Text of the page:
In an interview for the Danish daily Information about his new book The Politics of Climate Change — which is scheduled for publication in May, with laudatory pre-blurbs by Martin Rees, Ulrich Bech and Bill Clinton on Amazon.com — British sociologist Anthony Giddens reminds us that Martin Luther King famously said ‘I have a dream’, not ‘I have a nightmare’. In other words: dystopian thinking is not a good basis for political action.
I guess he’s basically right. There is much that supports the idea that climate policy changes will be served better by what Giddens (1990) called ‘realistic utopianism’ than by fear scenarios (even though critical and negative scenarios sometimes are necessary stepping stones towards more positive agendas).
However, it makes me wonder: could the same reasoning be applied to the way we talk about biomedicine and medical technology?
I’m asking because almost everything I have read about biomedical and medical technology policy in books and articles by social scientists and humanities scholars over the last decades has been guided by what one could call a ‘hermeneutics of suspicion‘.
The scholarly literature is carried by a strong, mostly unexplicit, undercurrent of skepticism and negative criticism. Biomedicine and medical technology invariably poses ethical, political and social ‘problems’ and ‘challenges’ — rarely opportunities, possibilities or means for liberation. Social science and humanities scholars writing about the future of biomedicine and medical technology have nightmares, rarely dreams.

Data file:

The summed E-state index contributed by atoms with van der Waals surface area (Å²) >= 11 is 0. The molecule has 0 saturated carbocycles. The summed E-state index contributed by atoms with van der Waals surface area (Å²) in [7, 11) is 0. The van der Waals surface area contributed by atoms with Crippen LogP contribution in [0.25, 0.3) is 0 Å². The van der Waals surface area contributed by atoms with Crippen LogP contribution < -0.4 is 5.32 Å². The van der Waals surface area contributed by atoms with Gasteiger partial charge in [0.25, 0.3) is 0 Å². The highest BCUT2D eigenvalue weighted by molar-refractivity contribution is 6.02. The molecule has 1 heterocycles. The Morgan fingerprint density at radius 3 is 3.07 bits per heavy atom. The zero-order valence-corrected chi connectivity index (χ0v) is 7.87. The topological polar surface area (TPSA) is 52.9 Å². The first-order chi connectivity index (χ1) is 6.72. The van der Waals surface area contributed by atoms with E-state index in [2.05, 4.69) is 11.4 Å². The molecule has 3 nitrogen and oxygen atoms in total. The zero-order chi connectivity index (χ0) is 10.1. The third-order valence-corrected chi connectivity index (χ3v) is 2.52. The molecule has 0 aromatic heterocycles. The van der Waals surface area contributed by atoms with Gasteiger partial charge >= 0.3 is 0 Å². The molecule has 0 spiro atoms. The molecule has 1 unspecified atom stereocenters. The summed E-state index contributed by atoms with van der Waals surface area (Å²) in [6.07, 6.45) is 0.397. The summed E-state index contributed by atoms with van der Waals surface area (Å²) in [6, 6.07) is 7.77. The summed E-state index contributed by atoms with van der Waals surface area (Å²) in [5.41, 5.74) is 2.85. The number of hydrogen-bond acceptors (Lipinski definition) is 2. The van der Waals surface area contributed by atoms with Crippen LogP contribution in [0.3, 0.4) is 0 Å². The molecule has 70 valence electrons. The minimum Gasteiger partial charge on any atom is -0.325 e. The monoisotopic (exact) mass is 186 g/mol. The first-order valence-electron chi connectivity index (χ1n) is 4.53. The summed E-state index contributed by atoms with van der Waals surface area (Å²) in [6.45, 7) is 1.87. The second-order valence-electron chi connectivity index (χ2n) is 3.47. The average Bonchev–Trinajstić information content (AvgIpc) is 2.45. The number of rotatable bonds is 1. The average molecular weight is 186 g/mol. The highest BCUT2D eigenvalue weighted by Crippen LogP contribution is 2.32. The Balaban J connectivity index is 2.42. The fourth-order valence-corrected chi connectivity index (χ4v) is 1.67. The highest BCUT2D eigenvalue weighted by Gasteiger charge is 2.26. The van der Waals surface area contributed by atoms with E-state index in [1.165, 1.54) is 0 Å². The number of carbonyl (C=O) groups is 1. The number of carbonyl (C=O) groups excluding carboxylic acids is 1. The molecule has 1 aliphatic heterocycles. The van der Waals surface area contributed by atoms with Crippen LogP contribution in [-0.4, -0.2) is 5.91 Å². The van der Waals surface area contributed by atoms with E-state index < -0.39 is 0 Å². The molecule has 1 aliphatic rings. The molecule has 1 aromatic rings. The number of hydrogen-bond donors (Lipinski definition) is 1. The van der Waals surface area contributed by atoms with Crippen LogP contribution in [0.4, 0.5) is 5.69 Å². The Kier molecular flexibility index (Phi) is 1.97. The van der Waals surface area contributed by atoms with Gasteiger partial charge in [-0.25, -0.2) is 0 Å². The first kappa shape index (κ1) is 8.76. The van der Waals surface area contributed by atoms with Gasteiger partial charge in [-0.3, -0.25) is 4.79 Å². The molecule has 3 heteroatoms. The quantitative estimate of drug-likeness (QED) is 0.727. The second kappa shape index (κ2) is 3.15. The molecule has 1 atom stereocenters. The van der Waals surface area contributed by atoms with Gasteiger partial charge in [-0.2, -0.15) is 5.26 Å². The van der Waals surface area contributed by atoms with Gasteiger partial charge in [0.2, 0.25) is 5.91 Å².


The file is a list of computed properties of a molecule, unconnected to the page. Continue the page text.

I guess the ubiquity of this critical and negative scholarship could be understood as a kind of collective gut reaction against the commonplace (and often pretty naïve) scenarios of a bright biomedical and medicotechnological future envisioned by scientists and engineers. The biotech revolution has to a large degree been carried by enthusiastic utopianism. Pharma websites are cluttered with pictures of happy children playing on lush green meadows with beautiful mothers and benevolent-looking grandpas in the background.
So I understand the need for a balance. But why do we have to choose between naïve scientific and corporate enthusiasm on the one hand and academic skepticism on the other? Why is it so difficult for social science and humanities scholars to develop a more ‘realistic utopianism’ with respect to the future development of biomedicine and medical technology?
At the moment, academic designers (like Suzanne Lee) seem to be more upbeat than social scientists and humanities scholars. Could we learn from the attitude of bio-designers and bioartists to avoid the quagmire of negative scenarios?